First of all although many are not aware of it, a sea change has taken place in the clientele that uses anonymous donors. Although touted for years as a method for married couples to have children when the problem is a man’s low sperm count, better methods of IVF now enable even men with the lowest sperm count to be able to have their own children. Thus, fewer and fewer married couples have the need to use anonymous donors anymore. Instead singletons (women both gay and straight) now make up two-thirds of the clients using anonymous donors to create their families.
Many of these singletons use anonymous donors, who have no legal rights to either custody/visitation or legal/financial obligations to whatever child is created from their donation. They are paid a small fee and then disappear back into the anonymity from which they came benefiting all three parties involved. The male donor has no legal or financial obligation to any children created from his donation, the mother has no worries about losing her child should a sudden custody battle erupt and the child is secure with its loving, committed one-parent family that it’s not going to be abducted by a crazed and spiteful non-custodial parent, possibly never to see it’s mother again.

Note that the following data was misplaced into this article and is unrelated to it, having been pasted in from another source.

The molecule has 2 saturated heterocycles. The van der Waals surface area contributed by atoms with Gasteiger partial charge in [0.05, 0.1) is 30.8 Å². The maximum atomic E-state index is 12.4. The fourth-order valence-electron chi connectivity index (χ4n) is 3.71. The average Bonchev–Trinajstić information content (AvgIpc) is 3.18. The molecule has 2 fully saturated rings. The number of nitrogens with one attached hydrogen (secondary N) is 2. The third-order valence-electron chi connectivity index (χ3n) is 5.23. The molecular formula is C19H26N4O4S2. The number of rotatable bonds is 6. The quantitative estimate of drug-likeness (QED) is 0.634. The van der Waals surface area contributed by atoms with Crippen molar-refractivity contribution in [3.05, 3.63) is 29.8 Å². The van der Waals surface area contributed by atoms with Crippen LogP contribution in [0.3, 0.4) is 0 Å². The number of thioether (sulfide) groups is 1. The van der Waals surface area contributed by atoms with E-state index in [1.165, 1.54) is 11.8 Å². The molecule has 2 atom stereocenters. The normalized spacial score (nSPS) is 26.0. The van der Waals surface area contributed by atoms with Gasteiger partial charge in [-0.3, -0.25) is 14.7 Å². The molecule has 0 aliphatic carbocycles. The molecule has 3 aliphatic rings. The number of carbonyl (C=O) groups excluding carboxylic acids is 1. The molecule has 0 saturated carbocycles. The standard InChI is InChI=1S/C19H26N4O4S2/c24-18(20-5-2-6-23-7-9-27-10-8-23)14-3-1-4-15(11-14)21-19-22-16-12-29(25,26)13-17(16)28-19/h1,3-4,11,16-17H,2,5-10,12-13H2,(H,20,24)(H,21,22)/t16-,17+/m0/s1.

Of course in the 80/90s, more and more women began utilizing this method of creating families, as our own men became progressively more selfish, unstable and childlike. The western male’s constant fixation with remaining single for longer and longer periods was at odds with the biological time clock of women and, quite frankly, we faced extinction if women didn’t have the sense to act when we did. Nevertheless many people have resented women taking the step of creating families on our own through the use of artificial insemination and have been ceaselessly working on ways to make it more difficult, if not impossible, for single women to continue getting donor sperm.
From phony medical reports to slanted statistics on single motherhood, everything but the kitchen sink has been tossed into the mix here in an attempt to derail this project, but since nothing appeared to stop the trend of women obtaining their dream of motherhood through anonymous sperm donors, the forces that wish to stop this have now begun using a new tactic.